Keeping it in the family, of course, isn’t the only way to keep an old-time spot relevant. Sean Brock’s months-old McCrady’s Tavern, a lively update to his longstanding Charleston dining destination in a centuries-old building, is thriving. (Brock moved his tasting menu to an adjacent space.) The London Chophouse, the swanky Detroit restaurant that once played host to Frank Sinatra, is still open after a 2012 reboot (the original closed in 1991). And in Philadelphia, husband-and-wife team Chad and Hanna Williams’ January takeover of longtime Rittenhouse Square restaurant Friday Saturday Sunday, is, so far, being met with glowing reviews; this despite the fact that they seemed to have updated nearly everything but the name.

“We’re holding true to the Friday Saturday Sunday mission — what everybody said about it, ‘It was so romantic.’ We tried to keep the romance and still be a neighborhood restaurant,” Hanna Williams told Philly.com.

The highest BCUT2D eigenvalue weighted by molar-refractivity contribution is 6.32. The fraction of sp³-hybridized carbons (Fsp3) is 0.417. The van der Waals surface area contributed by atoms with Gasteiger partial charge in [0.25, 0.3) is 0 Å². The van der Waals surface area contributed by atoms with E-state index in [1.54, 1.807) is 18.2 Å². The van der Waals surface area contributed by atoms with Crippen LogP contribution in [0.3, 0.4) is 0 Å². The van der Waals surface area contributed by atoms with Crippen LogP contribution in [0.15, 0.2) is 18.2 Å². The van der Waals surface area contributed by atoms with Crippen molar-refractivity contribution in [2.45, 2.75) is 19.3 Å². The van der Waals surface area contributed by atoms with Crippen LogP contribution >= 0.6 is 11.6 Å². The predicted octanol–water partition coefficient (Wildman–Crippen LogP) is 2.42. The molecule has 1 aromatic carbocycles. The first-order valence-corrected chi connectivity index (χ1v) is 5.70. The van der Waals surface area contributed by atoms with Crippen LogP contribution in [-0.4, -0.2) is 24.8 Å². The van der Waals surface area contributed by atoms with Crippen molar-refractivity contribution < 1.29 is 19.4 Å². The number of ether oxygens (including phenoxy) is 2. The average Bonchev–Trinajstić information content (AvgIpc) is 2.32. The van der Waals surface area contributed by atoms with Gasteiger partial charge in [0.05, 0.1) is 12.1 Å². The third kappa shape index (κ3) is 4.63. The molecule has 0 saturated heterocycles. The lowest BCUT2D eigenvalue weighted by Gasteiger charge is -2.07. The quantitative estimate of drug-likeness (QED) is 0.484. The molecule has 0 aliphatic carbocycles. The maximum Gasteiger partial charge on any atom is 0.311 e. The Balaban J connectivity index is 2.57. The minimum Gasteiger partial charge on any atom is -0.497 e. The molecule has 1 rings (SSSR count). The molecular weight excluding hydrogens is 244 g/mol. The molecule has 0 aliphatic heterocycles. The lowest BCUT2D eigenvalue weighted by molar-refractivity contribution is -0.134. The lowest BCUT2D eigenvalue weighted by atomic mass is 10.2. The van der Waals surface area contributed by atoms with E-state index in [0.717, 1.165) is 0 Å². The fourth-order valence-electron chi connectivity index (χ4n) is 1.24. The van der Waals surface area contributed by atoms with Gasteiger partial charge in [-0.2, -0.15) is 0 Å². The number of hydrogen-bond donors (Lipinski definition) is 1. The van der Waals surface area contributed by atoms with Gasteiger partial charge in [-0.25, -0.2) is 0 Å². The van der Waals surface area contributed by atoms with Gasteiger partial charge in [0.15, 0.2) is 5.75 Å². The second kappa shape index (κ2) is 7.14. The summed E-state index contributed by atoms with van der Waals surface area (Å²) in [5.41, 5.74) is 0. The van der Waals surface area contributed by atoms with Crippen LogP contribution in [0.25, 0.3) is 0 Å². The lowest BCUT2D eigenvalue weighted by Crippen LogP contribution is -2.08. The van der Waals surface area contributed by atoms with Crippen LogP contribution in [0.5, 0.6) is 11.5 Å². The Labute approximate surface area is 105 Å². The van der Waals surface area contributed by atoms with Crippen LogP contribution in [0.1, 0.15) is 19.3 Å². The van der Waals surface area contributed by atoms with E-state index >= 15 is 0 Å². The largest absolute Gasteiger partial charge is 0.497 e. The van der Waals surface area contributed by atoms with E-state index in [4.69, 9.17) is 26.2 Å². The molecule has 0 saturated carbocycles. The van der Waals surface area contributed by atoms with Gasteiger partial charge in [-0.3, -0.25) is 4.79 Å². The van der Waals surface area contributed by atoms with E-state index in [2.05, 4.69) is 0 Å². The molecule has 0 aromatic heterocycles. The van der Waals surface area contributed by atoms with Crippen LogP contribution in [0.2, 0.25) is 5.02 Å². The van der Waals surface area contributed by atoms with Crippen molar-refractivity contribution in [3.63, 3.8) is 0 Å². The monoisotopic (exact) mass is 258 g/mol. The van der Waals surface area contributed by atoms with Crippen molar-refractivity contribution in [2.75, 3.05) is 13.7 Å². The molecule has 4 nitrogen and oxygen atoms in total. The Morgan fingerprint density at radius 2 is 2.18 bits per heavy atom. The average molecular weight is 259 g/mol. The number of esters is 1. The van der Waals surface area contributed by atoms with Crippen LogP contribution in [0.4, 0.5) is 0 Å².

Time will tell whether others — the modernization of the French Room in Dallas and the long-awaited reopening of the Caucus Club in Detroit are two such examples opening in the coming months — will navigate the tricky divide between modern tastes and historic charm. There are no guarantees. As Hauck sees it, no matter the efforts, “It’s hard to reason with some people.”

Monica Burton is an assistant editor at Eater.
Editor: Hillary Dixler

113-Year-Old Milwaukee Restaurant Karl Ratzsch Has Closed [E]
Renovated Longtime Hudson’s on the Bend Unexpectedly Closes [EATX]
Everyone hates the new Formosa Cafe remodel [ELA]
A Look Inside Brennan's, Now Open on Royal Street [ENOLA]
Dallas Dining Icon The French Room Will Reopen This Year [EDFW]